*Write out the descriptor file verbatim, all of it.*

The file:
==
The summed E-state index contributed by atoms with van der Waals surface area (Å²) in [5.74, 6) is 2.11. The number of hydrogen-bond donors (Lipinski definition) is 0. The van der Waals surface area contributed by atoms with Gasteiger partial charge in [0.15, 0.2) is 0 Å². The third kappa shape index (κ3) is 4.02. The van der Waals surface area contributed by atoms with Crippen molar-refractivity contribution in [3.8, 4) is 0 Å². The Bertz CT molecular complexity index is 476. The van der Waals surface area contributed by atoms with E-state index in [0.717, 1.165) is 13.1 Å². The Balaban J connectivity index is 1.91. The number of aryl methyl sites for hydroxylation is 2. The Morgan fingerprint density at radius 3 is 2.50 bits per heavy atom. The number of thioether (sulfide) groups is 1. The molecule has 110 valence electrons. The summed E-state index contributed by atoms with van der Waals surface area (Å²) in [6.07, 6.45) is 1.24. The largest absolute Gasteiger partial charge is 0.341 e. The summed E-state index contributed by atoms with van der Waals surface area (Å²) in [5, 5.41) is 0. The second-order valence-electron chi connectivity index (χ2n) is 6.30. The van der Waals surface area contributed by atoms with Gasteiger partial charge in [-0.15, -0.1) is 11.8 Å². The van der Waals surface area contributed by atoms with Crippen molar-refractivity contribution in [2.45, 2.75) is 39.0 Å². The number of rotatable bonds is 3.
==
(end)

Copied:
The summed E-state index contributed by atoms with van der Waals surface area (Å²) in [5.74, 6) is 2.11. The number of hydrogen-bond donors (Lipinski definition) is 0. The van der Waals surface area contributed by atoms with Gasteiger partial charge in [0.15, 0.2) is 0 Å². The third kappa shape index (κ3) is 4.02. The van der Waals surface area contributed by atoms with Crippen molar-refractivity contribution in [3.8, 4) is 0 Å². The Bertz CT molecular complexity index is 476. The van der Waals surface area contributed by atoms with E-state index in [0.717, 1.165) is 13.1 Å². The Balaban J connectivity index is 1.91. The number of aryl methyl sites for hydroxylation is 2. The Morgan fingerprint density at radius 3 is 2.50 bits per heavy atom. The number of thioether (sulfide) groups is 1. The molecule has 110 valence electrons. The summed E-state index contributed by atoms with van der Waals surface area (Å²) in [6.07, 6.45) is 1.24. The largest absolute Gasteiger partial charge is 0.341 e. The summed E-state index contributed by atoms with van der Waals surface area (Å²) in [5, 5.41) is 0. The second-order valence-electron chi connectivity index (χ2n) is 6.30. The van der Waals surface area contributed by atoms with Gasteiger partial charge in [-0.15, -0.1) is 11.8 Å². The van der Waals surface area contributed by atoms with Crippen molar-refractivity contribution in [2.45, 2.75) is 39.0 Å². The number of rotatable bonds is 3.